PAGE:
Thirty-eight MPs have written to the chancellor calling for support of the aviation sector as it battles with the impact of the coronavirus pandemic.

Airlines bosses have been lobbying government to put in place special measures to help carriers going out of business as a result of the unprecedented hit to the travel industry.

Virgin Atlantic are understood to be one of the airlines seeking state aid while Iata has demanded urgent action from European governments to offer financial aid to carriers.

Norwegian Air has secured state support, and US carriers look set for $60bn in financial aid.

But chancellor Rishi Sunak, who has unveiled a series of measures to help businesses survive the coronavirus crisis, has so far ruled out any specific package for the sector.


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The MPs’ letter, seen by the BBC, said the impact of coronavirus on UK aviation had been “severe and truly unprecedented” and that markets which have severe travel restrictions in place account for 98% of passenger revenues globally.

“Restrictions have all but eliminated airline and airport revenue, but not costs, which are substantial and go far beyond solely wages,” it said.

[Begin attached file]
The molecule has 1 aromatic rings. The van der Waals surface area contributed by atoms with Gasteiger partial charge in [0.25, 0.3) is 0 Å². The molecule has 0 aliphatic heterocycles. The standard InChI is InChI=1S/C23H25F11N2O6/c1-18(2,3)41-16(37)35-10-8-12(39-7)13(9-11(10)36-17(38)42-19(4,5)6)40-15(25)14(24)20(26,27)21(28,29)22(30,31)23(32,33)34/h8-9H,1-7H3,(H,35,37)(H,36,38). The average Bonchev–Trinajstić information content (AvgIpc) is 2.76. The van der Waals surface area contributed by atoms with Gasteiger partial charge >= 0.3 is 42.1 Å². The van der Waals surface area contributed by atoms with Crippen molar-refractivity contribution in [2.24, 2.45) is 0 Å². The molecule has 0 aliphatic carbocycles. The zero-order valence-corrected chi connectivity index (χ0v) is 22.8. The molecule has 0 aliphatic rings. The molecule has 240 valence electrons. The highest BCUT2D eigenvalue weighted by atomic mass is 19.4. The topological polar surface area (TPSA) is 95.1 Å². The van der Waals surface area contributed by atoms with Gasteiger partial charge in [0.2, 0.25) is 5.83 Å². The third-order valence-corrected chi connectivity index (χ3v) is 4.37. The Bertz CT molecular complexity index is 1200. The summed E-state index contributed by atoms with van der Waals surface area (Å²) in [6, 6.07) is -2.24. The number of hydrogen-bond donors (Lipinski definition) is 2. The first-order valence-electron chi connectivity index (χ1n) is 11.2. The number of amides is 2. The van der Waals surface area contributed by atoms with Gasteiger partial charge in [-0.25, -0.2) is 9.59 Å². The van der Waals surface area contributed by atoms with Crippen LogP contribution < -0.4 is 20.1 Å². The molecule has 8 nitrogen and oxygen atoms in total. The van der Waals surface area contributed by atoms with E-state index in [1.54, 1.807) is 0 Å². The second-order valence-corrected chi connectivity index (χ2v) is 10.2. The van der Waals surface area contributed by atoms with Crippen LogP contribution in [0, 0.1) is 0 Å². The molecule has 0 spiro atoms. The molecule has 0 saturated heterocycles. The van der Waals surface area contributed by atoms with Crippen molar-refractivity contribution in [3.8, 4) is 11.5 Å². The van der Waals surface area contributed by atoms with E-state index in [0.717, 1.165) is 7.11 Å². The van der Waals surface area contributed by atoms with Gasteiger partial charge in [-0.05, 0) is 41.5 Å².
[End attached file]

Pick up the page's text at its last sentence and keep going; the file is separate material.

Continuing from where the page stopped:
“It remains unclear what the duration of the economic impact will be on the UK’s airlines and airports, who face a pressing challenge to survive.”

The MPs’ call was backed Airlines UK chief executive Tim Alderslade and Airport Operators Association boss Karen Dee in a joint statement.

They said they had put “countless cross-industry ideas on the table to help aviation through this” but that “the chancellor said in his letter this week he was open to discussing them, yet no discussion has yet taken place”.

“We are now entering the danger zone, and we urge government to change tack and start to engage on a sector-wide basis before it’s too late.”

The MPs said aviation supported some 1.6 million UK jobs and the sector would be essential to support the recovery of the wider UK economy once the crisis had passed.

They called on the chancellor to provide cash support where necessary, as well as taking measures to safeguard jobs and ease regulatory and tax burdens.

Last week, Sunak ruled out a general bailout of the sector but pledged to consider “bespoke support” for airlines as a “last resort”.

Leading carriers jointly submitted a series of requests for emergency funds, tax deferrals and credit guarantees last week, with Department for Transport (DfT) officials reportedly “stunned” to learn how rapidly airlines could run out of cash.

The government says its emergency business measures, including a Bank of England scheme for firms to raise capital and employee wage subsidies, are available for airlines.

Transport Secretary Grant Shapps has said he cannot rule out the state taking an ownership stake in UK airlines that have been battered by the impacts of the coronavirus outbreak.